How Do Squirrels Survive Winter? {Do Squirrels Hibernate?}

Do you see squirrels during the winter in your area? How Do Squirrels Survive Winter?

Which squirrels hibernate? Why don’t most squirrels need to hibernate? How do squirrels prepare for winter? How do squirrels help each to stay warm?

In this article, we will find out the details surrounding how squirrels survive winter and whether or not they hibernate.

How Do Squirrels Survive Winter?

Most squirrels do not hibernate for the winter. Only ground squirrels that do not live in trees hibernate.

Instead of hibernating for this entire season, they fatten themselves up and store plenty of food to maintain their shelter inside trees or nesting in various locations including the attic of your home.

Squirrels store food to survive a cold winter season. If you look up high in trees or in cavities of tree bark, you may find squirrels in their impressive nests that they have built for the winter.

How Do Squirrels Prepare For Winter?

Ground squirrels that live on the ground and not in trees hibernate. The rest of the squirrel species needs to rely on some crafty strategies to stay alive during the winter.

  1. First of all squirrels need to store nuts, acorns and berries.
  2. Secondly they need to play their stored food in shallow holes in tree barks or other locations near their nests.
  3. Finally squirrels need to eat as much food as possible before the winter season. They build up their fat reserves and fatten their bodies up to get ready for a long period of rest inside a warm nest.

Unfortunately, squirrels may ruin some of the landscaping that you have done around your property.

Tree squirrels tend to dig holes in the soil to hide and bury their acorns. This could create a mess in the springtime for you to deal with when you resume your landscaping duties.

How Do Squirrels Survive Winter Without Hibernating?

Squirrels survive the winter without hibernating by fattening up and storing plenty of food away. You may see them running around during the winter digging up the food that they have stored.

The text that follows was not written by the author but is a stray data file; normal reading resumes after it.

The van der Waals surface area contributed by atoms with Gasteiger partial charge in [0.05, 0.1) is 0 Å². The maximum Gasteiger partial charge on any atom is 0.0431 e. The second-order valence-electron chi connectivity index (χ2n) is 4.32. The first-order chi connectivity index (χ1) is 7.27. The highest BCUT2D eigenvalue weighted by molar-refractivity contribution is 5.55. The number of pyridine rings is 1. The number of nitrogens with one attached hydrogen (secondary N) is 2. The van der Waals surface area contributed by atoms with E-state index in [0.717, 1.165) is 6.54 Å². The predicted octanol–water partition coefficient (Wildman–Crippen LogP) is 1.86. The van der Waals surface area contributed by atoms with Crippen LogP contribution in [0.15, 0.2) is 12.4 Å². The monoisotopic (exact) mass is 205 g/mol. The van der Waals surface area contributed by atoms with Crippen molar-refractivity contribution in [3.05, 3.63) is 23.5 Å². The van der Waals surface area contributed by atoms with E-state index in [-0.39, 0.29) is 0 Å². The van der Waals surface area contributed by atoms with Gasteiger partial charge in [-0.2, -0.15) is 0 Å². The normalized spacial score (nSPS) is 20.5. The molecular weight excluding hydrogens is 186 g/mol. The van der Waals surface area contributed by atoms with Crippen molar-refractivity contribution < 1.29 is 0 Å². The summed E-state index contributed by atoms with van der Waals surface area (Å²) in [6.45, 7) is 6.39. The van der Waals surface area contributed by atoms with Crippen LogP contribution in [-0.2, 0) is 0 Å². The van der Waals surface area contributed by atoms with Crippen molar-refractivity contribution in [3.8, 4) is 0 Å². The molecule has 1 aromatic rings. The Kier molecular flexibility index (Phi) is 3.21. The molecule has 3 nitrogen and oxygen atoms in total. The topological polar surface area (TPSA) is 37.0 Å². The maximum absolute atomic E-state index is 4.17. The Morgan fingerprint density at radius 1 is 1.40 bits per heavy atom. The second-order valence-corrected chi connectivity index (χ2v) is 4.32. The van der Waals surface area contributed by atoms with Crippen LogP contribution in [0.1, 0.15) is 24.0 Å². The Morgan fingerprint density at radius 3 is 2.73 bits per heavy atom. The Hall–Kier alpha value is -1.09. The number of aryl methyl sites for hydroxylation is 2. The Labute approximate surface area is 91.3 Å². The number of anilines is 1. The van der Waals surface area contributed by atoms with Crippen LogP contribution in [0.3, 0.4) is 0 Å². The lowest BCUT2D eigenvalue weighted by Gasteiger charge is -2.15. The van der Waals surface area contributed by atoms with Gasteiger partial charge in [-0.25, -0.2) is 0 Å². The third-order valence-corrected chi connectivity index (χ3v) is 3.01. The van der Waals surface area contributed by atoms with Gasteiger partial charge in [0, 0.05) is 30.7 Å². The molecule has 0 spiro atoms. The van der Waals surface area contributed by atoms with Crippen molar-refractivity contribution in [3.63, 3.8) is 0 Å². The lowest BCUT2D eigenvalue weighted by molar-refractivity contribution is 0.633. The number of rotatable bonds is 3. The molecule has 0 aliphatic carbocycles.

Squirrels are able to track seasonal changes with their photo-neuroendocrine system. This is a collection of glands, hormones and neurons in their internal chemistry to figure out when the fall is about to end.

Squirrels take notice of this and begin:

  1. building warmer nest
  2. collecting supplies
  3. building up fat reserves

1. Build a Nest

Squirrels depend on building nests all year for comfortable and warm shelter. It can be inside a cavity den such as a hole inside of a tree bark or up in a tree. Unfortunately they can get in your home’s attic if they can find a way inside.

Nests will be built with:

  • Twigs
  • Leaves
  • Moss
  • Supplies from your garden or home

If there are any woodpeckers that have left holes in trees, they can provide excellent cavity dens for squirrels to build nests.

2. Collect Supplies

Now it’s time to collect supplies and store the food for the winter. Squirrels use a scatter hoarding strategy to spread out the food that they have collected. They do not want to bury everything in one place.

Some of the items they store include:

  • Nuts
  • Seeds
  • Berries
  • Insects
  • Bones

If you see squirrels active during the winter, it is probably because they are returning to their areas where they have buried stored goods.

They can remember where they hid their food by using the method that is referred to as spatial chunking. They can remember similar types of foods and similar places.

Squirrels have an excellent memory associated with food.

3. Build Up Fat Reserves

Now it’s time to get fat. Squirrels rely on their stored fat in their bodies to survive cold weather. This gives them the energy that squirrels need to maintain their survival and core temperature.

Instead of hibernating, they can also scurry around during the cold season running up and down poles to find their stash food and also to keep warm.

It is important that you seal all gaps pin holes that could lead to squirrels finding their way inside the attic of your home during this time.

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What Do Squirrels Do in Winter?

Most squirrels do not hibernate in the winter. It is time for them to fortify their dens and shelters to make sure that it’s warm enough for the winter. They must store food in various locations to make sure that they have enough to get by.